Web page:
Friday, 18 November 2016

Seeing is believing. A desire to personify my cancer

As a ‘visual’ person I like to see things. Ideally I like to touch them. It makes things real to me, and the more my senses are stimulated through colour, touch, smell, taste, etc the better my understanding and memory is of any experience or fact. I suspect I’m not alone in feeling like this.

One of my issues with cancer is that is doesn’t feel real. Sensory evidence has been scarce. There were fleeting, intense abdominal pains that fateful weekend in October. I now have a laparoscopic scar and stoma bag as evidence of an operation…but what of the cancer itself?

Clearly those in the medical profession, those ‘in the club’ have seen it; I had an X-ray, CT scans, a physical tumour. There are now physical slides buried in a pathology lab somewhere, slivers of my cancer dissected and prepared for microscopic review by the experts.

Only none of this has been shared with me, other than orally, and there seems to be a reluctance to do so.

So cancer feels to me like a faceless foe. People talk of fighting, and beating cancer, but how can you fight what you cannot comprehend or see? At some point soon my fight will involve chemo; transparent, toxic and potent fluids committed to fighting for me. It is likely there will then be some physical symptoms and signs of the fight within; exhaustion, nausea, etc to name some of the milder side effects as these invisible fluids wage war on cells, healthy or otherwise, that I cannot conceive, see or comprehend. A truly bizarre scenario.

All of this ‘invisibility’ is beginning to nag at me psychologically. At some point I will perhaps get pushy and demands sight of my own results, but for now I’m trying to be likeable and to ‘play the game.’

Those suffering depression often speak of the ‘black dog.’ Sometimes it’s not a dog but another animal. Some give their animal a name, they draw it, they personify it. This is a known technique to help some people deal with and manage their depression. Another condition that you can neither touch nor see.

I have therefore decided to give my cancer its own physical face.

I haven’t quite settled on a name yet, but this creature is now (in my world) the physical embodiment of my cancer and my fight against it. Huge disclaimer. This is in fact a jellyfish hat, probably best suited to my ever-expanding fancy-dress collection. He looks nothing like a cancer cell or indeed anything medical, but I was drawn to him. In my head is it definitely a ‘him.’ (Channelling my inner feminist)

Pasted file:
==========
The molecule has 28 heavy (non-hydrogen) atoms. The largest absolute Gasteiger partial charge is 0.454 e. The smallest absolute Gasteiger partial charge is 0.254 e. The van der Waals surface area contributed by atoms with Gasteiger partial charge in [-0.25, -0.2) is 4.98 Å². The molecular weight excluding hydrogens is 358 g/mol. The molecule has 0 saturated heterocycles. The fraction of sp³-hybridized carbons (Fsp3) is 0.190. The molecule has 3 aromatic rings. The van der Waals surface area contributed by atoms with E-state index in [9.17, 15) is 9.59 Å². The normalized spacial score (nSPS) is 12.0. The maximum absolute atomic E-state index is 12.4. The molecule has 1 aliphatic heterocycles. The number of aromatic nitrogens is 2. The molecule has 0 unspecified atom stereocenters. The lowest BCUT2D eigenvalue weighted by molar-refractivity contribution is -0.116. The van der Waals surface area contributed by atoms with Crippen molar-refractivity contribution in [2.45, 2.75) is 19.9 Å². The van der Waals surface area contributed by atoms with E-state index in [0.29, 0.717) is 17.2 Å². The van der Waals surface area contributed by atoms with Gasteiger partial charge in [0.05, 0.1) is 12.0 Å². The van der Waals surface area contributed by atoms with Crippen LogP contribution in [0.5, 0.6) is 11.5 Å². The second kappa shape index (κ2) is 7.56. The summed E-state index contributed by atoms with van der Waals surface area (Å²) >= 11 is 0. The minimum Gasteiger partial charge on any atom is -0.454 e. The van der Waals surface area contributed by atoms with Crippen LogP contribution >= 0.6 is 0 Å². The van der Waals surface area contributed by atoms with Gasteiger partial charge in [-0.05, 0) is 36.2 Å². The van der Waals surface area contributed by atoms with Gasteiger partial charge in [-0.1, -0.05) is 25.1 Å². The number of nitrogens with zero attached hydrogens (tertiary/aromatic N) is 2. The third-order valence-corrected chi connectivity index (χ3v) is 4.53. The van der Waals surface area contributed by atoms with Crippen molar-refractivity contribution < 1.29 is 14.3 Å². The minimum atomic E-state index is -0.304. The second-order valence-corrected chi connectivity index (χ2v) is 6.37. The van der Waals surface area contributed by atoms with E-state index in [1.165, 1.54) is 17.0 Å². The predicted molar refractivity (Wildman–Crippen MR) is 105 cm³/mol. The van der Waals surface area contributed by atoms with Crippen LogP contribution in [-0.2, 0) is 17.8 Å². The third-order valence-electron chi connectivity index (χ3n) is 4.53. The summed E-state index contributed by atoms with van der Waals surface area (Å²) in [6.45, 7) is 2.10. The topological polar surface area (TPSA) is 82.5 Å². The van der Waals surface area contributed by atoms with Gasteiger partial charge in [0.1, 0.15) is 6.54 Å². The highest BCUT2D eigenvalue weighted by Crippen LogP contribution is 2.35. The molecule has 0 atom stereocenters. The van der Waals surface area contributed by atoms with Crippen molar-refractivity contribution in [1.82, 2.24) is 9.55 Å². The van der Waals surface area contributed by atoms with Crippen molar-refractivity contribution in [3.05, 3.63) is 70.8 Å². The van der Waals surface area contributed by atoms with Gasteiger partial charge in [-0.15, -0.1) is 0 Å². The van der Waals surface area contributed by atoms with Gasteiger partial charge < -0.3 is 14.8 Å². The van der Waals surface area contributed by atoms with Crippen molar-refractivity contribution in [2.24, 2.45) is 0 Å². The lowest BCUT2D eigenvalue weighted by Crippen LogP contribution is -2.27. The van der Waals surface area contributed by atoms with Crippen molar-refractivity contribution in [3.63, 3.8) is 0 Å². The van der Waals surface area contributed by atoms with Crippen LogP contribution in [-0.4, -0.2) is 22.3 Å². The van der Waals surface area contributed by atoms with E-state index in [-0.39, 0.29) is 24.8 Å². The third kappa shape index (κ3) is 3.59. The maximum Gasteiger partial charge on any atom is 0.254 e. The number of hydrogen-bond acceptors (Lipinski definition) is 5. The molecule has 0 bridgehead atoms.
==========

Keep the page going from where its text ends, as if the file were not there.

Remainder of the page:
Until named (very open to suggestions here?) I’m going to call him, Grim.

Grim is not a proper name, but it’s a good description of how I feel about cancer. I don’t like having cancer, therefore I don’t like Grim. The good thing about Grim is that I can see him, I can feel him. If I want to I can shout at him, punch him, kick him across the room, throw him out the window, cry at him…and maybe, just maybe, one day I will be able to escort him to the bonfire and say goodbye to him forever. But that day exists only a shimmering mirage at the moment.

For now, Grim is going to be living in my house. Owing to the nature of toddlers and their curiousity I suspect Grim is going to go walkabouts and surprise me by appearing in random places. But that’s ok. The nature of cancer is that the emotions and awareness of this often unseen condition leap up to ambush you at unexpected moments. You think you’re doing fine, you’re functioning semi-normally, you’re distracted putting the kids coats and shoes on then ‘Wham.’ A Macmillan book on the hall table is an unwelcome reminder of my diagnosis.

So it will be with Grim. Perhaps he’ll emerge from under the kitchen table one morning at breakfast perched on my son’s head? Maybe he’ll pop up in the bathroom during my morning shower as a hand puppet? Or perhaps he’ll be brought to the front door by my faithful, present-bringing spaniel when I return from a shopping trip. For now, he’s going to be an omnipresent character in my household, the physical embodiment of my cancer.

Oddly the fact that I can see him and touch him makes me happier. Grim makes me more at peace with my cancer and the (currently) verbal-only fight which has yet to begin physically.

So I say, welcome Grim. Let the battle commence.

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